With so many awesome qualities, it’s no wonder vinyl backdrops have become the new standard for product and food photographers. Available in unlimited colourways and a huge range of replica textures, these contemporary studio staples are also portable, durable and easy to clean…
Needless to say, we at Club Backdrops can sing the praises of our product all day long, but although we can promise many things, we cannot claim that they are indestructible! If you want to get the most from them, and prolong their life for as long as possible, there are a few very simple rules to follow. So keep reading as we check out five things NOT to do with vinyl backdrops!
1. Don't forget to prep your surface
When inspiration strikes, it’s tempting to get started shooting as quickly as possible. But if you want to keep your tools of the trade in top condition it’s important to do a little housekeeping first. Yes this sounds exactly like your nan telling you to wash behind your ears, but guess what? She was right!
Before getting your backdrop down, give the supporting surface (eg. tabletop) a wipe to ensure it is free from grit and debris. Similarly, before placing anything on top of the backdrop, sweep a soft cloth over it and clean the underside of props which will make contact with the print.
One of the ways that vinyl backdrops commonly become blemished is during storage. If multiple backdrops are to be rolled or stacked together, it is vital to clean the back, as well as the front, of the vinyl. This prevents dirt from the underside of one 'drop damaging the top print of another. So just remember to give the supporting surface AND backdrop a clean each time you switch the scene up, and never forget those back sides! 😋
2. Don't use with a heat source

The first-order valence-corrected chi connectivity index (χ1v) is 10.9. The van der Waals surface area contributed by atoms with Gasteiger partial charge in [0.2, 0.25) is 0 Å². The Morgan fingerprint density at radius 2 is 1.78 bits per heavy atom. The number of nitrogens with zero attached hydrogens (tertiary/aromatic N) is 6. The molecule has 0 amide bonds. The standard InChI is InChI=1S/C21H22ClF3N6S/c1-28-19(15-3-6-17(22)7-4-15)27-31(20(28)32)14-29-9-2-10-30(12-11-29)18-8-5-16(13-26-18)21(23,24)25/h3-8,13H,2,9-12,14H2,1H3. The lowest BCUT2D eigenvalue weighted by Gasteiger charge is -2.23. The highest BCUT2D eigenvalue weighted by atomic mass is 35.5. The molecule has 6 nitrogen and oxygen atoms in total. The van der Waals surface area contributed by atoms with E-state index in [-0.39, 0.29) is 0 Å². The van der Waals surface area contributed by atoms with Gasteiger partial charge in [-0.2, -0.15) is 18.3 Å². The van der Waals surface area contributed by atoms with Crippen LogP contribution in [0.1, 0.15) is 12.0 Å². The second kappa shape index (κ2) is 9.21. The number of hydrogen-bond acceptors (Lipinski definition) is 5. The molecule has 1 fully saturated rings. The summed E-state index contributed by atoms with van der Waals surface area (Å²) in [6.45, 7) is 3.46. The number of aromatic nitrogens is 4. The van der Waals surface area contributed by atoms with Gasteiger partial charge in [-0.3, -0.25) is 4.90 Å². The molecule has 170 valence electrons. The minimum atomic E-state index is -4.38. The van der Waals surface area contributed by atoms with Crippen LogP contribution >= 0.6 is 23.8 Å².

At the end of the day, plastic is plastic, and that’s exactly what vinyl backdrops are made from. We suggest that you exercise caution when using with items that are above room temperature, and NEVER in direct contact with anything warmer than you could comfortably hold in your bare hands.
If you are looking to use them with ‘hot props’, the simple addition of a chopping board, slate or plinth between the backdrop and heated surface will prevent it from becoming damaged. Another trick is to add a sheet of glass on top of the backdrop, which creates a shiny, reflective look while protecting the vinyl from heat.
3. Don't use with oils or pigments (without testing first)
Vinyl can take all the water-based liquids you can chuck at it. From honey to salsa to exploding beer cans — you can feel free to get as messy as the shoot requires. Even a little extra if you’re feeling in a filthy mood! But when it comes to oil-based or heavily pigmented substances, there is always a chance that your backdrop will become permanently stained. This risk is increased by the amount of time that the stuff sits on the surface.
If using a liquid or pigmented powder for the first time and it’s going to touch the print directly, we would 100% recommend doing a patch test in advance. Apply to an area which is out of the way (like the branded corner) and leave for the same amount of time as it will be in contact with the surface.
Once again, you can consider using a sheet of glass or perspex on top of your backdrop to shield it from oily or discolouring spills.
4. Don't bend or fold
There’s no coming back from the dreaded CRUSH. Once you crushed it, you bust it! While very durable with proper handling, there are certain treatments that vinyl backdrops just can’t tolerate. We’ve tried massaging creases out with a warm iron before. We’ve tried hot water and a rolling pin. We’ve even sent them to a spa retreat for the weekend and they still come back bust! So handle them respectfully and roll them with care…or accept your losses.
5. Don't fix permanently to a surface. What's the point!
Ok, so this one is not a hard and fast ‘NO’. But really, what is the point? Permanently fixing a vinyl backdrop to a rigid sheet of wood may feel right for five minutes…the five minutes before your indecisive client wants it switched out for a different design. And then you are left with a whole bunch of heavy, unportable textures taking up much needed space in your home or studio.
Vinyl backdrops should be lightweight like Tinkerbell, and move like Jagger!
So now we know the 5 things NOT to do with vinyl backdrops, it's simply a case of treating them right! Like all professional equipment they come with certain limitations, and we at Club Backdrops are familiar with the no-no's. However, by simply following these rules you will be certain to enjoy a long and happy working relationship with these rather awesome tools of the modern photography trade!📸